Is The Original Bitcoin Wallet Still Relevant Today?
In October 2008, the Bitcoin was introduced and this digital asset and payment system was then released as an open-source software in 2009. By February last year, the number of merchants accepting bitcoin for services and products surpassed 100,000.
The longest-running Bitcoin wallet is a system known as Bitcoin Core. In order to use Bitcoin Core, its users have to download a local copy of the entire transaction history of the cryptocurrency. This is a process which could take days and will only become even more burdensome with the continuing increase in Bitcoin transactions.
What this means is that unlike the other flashy, venture capital-funded wallets available, such as Circle or Coinbase or even open-source projects like Mycelium, it is impossible to fit Bitcoin Core on a smartphone. However, its function is essentially the same – to receive and send Bitcoins.
Why Bitcoin Core Is Still Developed and Used Today
This then begs the question: If Bitcoin Core is already so difficult to use, while there are several more user-friendly applications out there, why would anyone want a wallet that is so difficult to use? Also, why are there new updates being developed for Bitcoin Core, yet there are far sleeker options available?
Well, the Bitcoin Core virtual wallet provides an alternative which is similar to the original value proposition of Bitcoin, according to Jonas Schnelli, a contributor to the Bitcoin Core project.
Since the wallet was introduced, rapid advances in technology have resulted in the development and emergence of many wallet programs that are much easier to use and are full of innovative features, like cold storage and instant messaging capabilities. However, Schnelli insists that none of these apps are able to completely embody the Bitcoin principles of security, privacy and decentralization.
Less Trust Necessary
Like the Bitcoin system itself, Bitcoin Core was designed in a way that less trust is needed for a third party to keep their end of a deal.
The main worry that the developers and users of Bitcoin Core have is that while other wallet apps are uploaded to a third party website – with Schnelli citing the Apple app store as a particular example – it is possible for the code to be tampered with before posting. This is particularly important due to the heists and hacks Bitcoin has already experienced.
However, with Bitcoin Core, users have access to cryptographic tools that they can use to verify for themselves if they are getting the correct software, although it must be said that it requires quite a bit of tech savvy beyond that of the average internet user.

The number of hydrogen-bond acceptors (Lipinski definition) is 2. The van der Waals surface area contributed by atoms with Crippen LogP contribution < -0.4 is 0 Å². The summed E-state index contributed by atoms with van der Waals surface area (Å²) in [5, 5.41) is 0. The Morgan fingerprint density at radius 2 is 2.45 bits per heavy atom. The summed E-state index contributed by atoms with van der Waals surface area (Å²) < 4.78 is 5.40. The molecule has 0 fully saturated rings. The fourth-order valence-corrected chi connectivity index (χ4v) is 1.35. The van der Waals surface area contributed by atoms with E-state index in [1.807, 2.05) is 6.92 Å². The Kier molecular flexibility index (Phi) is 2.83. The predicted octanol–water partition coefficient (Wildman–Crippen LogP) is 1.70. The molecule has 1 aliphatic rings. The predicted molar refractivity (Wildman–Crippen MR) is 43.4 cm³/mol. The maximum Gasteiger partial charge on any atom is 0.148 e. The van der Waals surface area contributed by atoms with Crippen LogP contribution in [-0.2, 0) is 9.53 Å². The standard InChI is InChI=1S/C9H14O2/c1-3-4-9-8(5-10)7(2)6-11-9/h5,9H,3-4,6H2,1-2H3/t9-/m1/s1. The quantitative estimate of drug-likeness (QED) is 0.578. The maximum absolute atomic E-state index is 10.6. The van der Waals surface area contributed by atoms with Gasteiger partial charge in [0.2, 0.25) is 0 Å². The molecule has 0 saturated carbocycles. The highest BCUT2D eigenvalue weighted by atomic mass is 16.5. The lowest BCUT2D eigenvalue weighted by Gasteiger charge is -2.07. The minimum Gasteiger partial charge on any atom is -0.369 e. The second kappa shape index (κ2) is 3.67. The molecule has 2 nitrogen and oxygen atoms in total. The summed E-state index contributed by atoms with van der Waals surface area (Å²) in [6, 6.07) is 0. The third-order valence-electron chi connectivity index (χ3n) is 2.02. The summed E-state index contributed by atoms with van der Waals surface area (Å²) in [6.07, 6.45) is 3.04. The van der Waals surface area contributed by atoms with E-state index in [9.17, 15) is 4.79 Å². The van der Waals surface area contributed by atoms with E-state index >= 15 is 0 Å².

Schnelli also adds that another reason why the wallet should continue to be developed further is that it offers its users a higher level of privacy than any of the available alternatives.
There is significant merit to this particular argument, since users with SPV wallets can easily distribute a lot of information regarding the structure of their wallet to other sections of their network, such as the nodes used to validate transactions. For example, new research that has come to light indicates that the bloom filtering that SPV nodes use, can be tapped to piece together a complete picture of all the transactions that a particular address has ever made.
“In my opinion, this is a huge privacy leak,” Schnelli said.
Because the Bitcoin Core wallet will automatically create a new address every time there is a new transaction, all the transactions that a user makes, cannot be linked to a single address. The wallet supports Tor as well, so people snooping around cannot link any payments to your IP address.
The tools that Bitcoin Core offers are powerful, and go a long way toward helping to protect users. Schnelli says that he is certain that if developers fail to pay more attention to privacy and security of their wallet apps, issues with stolen funds will only continue to increase.
Could A More Foolproof Wallet Be in Development?
Despite its competitors stealing a march on it, there is still interest among its developers to make the wallet more user-friendly.
According to the developers, the reason why the wallet is so bare, with regard to features, is down to their belief that wallets should safeguard the currency on the Bitcoin blockchain, not in private reserves. Schnelli says that, in comparison to the other open source projects he has participated in, that include libcurl and hardware wallet Digital Bitbox, Bitcoin Core is the most restrictive about adding features.
Although Bitcoin Core is significantly behind the other wallets, in terms of features, there have been some areas of progress, including adding an easier way for users to back up their private keys.
While Schnelli will be the first to admit that the Bitcoin Core wallet probably will not appear on smartphones soon (at least not in the next couple of years, anyway), future updates being planned look to help put together the wallet’s security with the user friendliness that the average user needs.